Woman Crippled by Bullet Certain She'll Dance Again

The day after she was struck down by an assailant's bullet last year, doctors told 25-year-old Cheryl Vaughn she would never walk again.

Sitting in the living room of the apartment she shares with her mother in north Redondo Beach, Vaughn, a former aerobics and ski instructor, matter-of-factly recounted the shooting--and the doctors' prognosis--as she strapped on leg braces and prepared not only to walk but to dance a little.

"I guess it's not really dancing," she said, laughing, as she bounced from side to side, arms waving and fingers snapping in time to Michael Jackson's "Beat It." "I really just jiggle around."

But for Vaughn, the "dancing" and the halting steps she manages to take with a walker represent 16 months of unrelenting labor that have brought her closer to her goal of striding--unaided--into the offices of the doctors who said she would spend her life in a wheelchair.

To reach that goal, Vaughn's therapists say she needs an Acuscope, a machine that electrically stimulates nerves, to revive the motor nerves of her lower back and legs.

The cost of that machine--$6,500--has prompted Vaughn to embark on a project she hopes will not only raise the needed funds but also show thousands of spinal cord injury victims that they need not forgo physical fitness.

This week Vaughn starts work on a series of exercise videotapes for the handicapped, styled after the popular Jane Fonda workout tapes. She hopes to release the first in the series in a few months.

The tapes will feature Vaughn performing workouts geared for the handicapped, as well as stretching, meditation, relaxation and visualization exercises.

Tanned and fit, with long legs, pink-polished toenails, thick, honey-blond hair, green eyes and the muscular upper body of a champion swimmer, Vaughn looks out of place in her thigh-high braces and steel walker. That, she says, is one of the tricks she uses to keep her spirits up.

"I don't belong in these things," she said resolutely. "I refuse to look or act like some kind of invalid. I don't look like I belong in these things, I don't feel like I belong in them, and some day I won't."

Vaughn was paralyzed from the chest down after a man shot her in the back for refusing to dance with him.

"My friends and I were at a bar in Torrance; it was about 1 a.m.," she recalled, "and this guy asked me to dance. I politely refused. Later, when I walked out, he drove by in a car with three friends, leaned out the window, pointed a gun at me and said, 'Take that,' " shouting an obscenity.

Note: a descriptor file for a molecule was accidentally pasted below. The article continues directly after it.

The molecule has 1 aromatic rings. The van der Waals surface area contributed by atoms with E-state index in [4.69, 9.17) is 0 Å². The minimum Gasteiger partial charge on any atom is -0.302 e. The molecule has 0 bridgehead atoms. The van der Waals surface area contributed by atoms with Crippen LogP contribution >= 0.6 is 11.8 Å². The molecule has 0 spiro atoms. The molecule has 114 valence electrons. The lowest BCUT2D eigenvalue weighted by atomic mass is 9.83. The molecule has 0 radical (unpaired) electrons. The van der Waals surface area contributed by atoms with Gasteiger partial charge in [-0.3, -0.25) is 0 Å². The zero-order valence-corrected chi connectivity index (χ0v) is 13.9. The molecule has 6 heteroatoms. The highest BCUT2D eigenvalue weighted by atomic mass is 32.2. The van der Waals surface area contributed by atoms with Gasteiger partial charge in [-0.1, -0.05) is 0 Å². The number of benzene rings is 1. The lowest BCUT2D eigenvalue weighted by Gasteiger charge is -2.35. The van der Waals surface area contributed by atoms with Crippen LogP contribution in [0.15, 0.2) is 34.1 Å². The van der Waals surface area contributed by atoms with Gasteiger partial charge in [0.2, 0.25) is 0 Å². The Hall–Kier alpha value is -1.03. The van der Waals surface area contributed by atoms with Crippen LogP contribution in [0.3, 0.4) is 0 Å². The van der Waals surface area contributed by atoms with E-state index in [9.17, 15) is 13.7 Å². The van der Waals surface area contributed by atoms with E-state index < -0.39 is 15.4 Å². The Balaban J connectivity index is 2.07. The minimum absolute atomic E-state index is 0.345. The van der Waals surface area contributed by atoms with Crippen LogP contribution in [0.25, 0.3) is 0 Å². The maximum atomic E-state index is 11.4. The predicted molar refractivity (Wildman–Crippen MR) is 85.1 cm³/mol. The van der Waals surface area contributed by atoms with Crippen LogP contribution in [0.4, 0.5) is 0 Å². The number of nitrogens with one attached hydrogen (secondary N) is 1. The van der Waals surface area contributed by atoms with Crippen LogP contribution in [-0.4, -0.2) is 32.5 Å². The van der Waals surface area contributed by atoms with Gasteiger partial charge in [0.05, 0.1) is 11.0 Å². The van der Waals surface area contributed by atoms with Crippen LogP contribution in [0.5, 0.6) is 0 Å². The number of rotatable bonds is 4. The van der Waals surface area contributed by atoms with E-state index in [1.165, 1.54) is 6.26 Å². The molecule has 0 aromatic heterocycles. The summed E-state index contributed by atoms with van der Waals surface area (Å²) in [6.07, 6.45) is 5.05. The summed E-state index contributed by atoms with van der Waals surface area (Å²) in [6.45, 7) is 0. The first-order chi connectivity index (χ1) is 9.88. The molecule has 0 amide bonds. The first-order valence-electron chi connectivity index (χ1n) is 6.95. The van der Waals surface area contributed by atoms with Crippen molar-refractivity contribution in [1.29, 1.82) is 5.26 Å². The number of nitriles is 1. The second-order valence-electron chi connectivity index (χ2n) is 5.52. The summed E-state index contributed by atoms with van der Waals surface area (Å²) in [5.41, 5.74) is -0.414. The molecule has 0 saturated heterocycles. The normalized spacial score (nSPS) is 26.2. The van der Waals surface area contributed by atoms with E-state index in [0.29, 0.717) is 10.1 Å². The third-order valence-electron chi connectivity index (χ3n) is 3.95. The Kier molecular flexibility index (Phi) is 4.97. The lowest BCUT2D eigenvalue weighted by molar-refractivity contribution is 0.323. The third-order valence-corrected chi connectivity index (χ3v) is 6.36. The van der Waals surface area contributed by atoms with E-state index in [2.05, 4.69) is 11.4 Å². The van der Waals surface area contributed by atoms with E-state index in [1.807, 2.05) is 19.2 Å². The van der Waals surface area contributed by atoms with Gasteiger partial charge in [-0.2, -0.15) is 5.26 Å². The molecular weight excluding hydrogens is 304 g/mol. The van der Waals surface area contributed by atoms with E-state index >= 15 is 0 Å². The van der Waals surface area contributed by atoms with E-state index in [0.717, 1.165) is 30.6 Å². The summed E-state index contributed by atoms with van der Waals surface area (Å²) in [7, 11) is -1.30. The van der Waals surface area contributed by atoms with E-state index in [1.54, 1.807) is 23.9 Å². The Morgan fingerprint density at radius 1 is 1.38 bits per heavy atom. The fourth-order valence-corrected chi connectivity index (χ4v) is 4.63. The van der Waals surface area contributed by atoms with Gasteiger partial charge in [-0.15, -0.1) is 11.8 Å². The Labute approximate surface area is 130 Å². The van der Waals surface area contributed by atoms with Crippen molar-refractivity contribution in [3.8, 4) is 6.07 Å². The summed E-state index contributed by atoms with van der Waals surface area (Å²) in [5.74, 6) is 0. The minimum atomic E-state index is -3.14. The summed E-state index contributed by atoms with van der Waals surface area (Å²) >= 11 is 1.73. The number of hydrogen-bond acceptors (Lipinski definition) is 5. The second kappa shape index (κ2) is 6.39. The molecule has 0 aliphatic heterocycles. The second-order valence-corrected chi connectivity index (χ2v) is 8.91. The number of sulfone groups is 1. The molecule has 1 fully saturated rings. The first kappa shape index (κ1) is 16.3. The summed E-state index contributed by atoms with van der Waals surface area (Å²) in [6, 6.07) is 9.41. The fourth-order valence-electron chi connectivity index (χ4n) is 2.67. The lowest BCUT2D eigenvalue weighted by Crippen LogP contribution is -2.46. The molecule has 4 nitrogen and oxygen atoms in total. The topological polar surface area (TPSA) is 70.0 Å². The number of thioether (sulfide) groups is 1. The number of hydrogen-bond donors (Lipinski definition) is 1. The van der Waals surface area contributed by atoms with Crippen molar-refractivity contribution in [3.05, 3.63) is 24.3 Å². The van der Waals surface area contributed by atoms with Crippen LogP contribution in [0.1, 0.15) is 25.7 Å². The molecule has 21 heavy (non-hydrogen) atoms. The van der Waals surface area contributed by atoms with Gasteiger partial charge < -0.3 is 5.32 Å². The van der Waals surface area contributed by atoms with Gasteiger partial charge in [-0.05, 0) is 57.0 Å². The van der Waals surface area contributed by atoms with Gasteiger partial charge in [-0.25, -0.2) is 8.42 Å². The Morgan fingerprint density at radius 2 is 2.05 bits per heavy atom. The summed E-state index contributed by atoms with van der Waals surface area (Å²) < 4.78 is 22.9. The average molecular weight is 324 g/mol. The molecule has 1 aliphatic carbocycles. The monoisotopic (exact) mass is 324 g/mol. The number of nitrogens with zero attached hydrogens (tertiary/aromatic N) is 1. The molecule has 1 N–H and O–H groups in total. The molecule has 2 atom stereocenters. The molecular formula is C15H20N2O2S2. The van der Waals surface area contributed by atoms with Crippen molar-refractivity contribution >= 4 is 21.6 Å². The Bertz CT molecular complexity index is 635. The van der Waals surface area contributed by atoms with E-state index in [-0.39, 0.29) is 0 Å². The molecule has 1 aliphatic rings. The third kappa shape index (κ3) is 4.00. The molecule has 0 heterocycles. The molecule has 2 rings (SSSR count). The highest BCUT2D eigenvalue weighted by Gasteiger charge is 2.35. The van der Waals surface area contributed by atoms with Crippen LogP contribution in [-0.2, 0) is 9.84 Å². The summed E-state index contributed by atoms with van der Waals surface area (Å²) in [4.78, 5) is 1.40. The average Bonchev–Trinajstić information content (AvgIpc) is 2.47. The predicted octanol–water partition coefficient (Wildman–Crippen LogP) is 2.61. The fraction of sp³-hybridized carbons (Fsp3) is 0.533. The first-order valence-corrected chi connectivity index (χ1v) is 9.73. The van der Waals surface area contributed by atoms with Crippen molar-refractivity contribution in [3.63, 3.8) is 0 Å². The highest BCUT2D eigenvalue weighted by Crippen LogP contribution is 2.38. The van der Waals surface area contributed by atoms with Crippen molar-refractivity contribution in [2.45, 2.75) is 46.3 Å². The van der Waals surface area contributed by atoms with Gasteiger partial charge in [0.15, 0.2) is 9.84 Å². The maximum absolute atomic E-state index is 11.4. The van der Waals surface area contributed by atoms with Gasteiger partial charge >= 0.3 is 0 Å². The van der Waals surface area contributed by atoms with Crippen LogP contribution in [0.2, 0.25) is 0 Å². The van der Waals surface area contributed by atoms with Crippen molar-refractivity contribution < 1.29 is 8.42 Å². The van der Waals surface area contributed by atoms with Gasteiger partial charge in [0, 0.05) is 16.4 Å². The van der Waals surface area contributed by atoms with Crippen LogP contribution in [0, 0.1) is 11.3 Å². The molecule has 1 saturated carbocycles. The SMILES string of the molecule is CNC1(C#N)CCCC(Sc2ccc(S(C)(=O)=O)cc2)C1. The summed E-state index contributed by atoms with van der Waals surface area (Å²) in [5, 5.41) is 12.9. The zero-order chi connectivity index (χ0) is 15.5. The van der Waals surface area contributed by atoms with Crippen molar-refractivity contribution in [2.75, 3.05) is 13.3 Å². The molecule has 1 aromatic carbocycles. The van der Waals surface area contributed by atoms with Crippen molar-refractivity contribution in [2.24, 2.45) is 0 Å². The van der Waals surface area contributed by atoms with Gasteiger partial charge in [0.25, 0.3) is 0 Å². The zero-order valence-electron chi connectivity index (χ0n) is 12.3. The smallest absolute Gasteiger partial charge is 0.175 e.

Vaughn said she never felt the shot that partly severed her spinal column, nor the second shot the gunman fired into her calf as she hit the ground.

"I couldn't feel anything or move, and my first thought was, 'This is a joke. This must be an elephant tranquilizer or something.' "

Her attacker was sentenced to eight years in prison.

A bartender who was a "physical fitness nut" before her injury, Vaughn said she has applied her knowledge of exercise to aid her recovery.

"As soon as I was in the hospital, I knew I had to keep fit," she said. The alternative was atrophied leg muscles and eventual loss of bone mass, making recovery all but impossible.

At the Gibbs Institute, a neuromuscular clinic in Hollywood, Vaughn worked with therapists to develop a combination of modified side lifts, back lifts, sit-ups and weight lifting that have enabled her to regain some muscle tone and partial use of her back and leg muscles, although she still has no feeling from the chest down.

"I still have to look at my legs when I walk, because I can't feel where they're going," she said, scrutinizing her legs as she hitched herself across the living room. Medical tests have shown that Vaughn retains 40% to 60% of her spinal cord, with the sensory nerves suffering the most damage.

Elinor Gibbs, clinical director of the Gibbs Institute, called Vaughn's progress to date "absolutely remarkable."

"When she first came, she was diagnosed as 'totally complete,' meaning she should not have regained any movement or sensory functioning below the chest. Instead, she has developed terrific control of her body."

Convinced that she will one day walk, dance "( really dance") and ski again, Vaughn says her ultimate goal is to open a health spa for the handicapped.

"They really don't feel comfortable going into regular gyms, and yet they need exercise even more than most people," she said.

Clad in a purple tank top and bright yellow shorts, lying on her exercise mat, Vaughn stared at her legs and suddenly turned somber.

"Some days, it's hard," she said softly. "I sit around and think about where my life is going. I went out to lunch with a friend the other day, and we wound up at a restaurant with mirrored walls. I caught my first real good look at myself in a wheelchair. It devastated me. I thought, 'I can't belong here.'

"I'm not patient. But I'm learning patience. I know it's going to happen for me."

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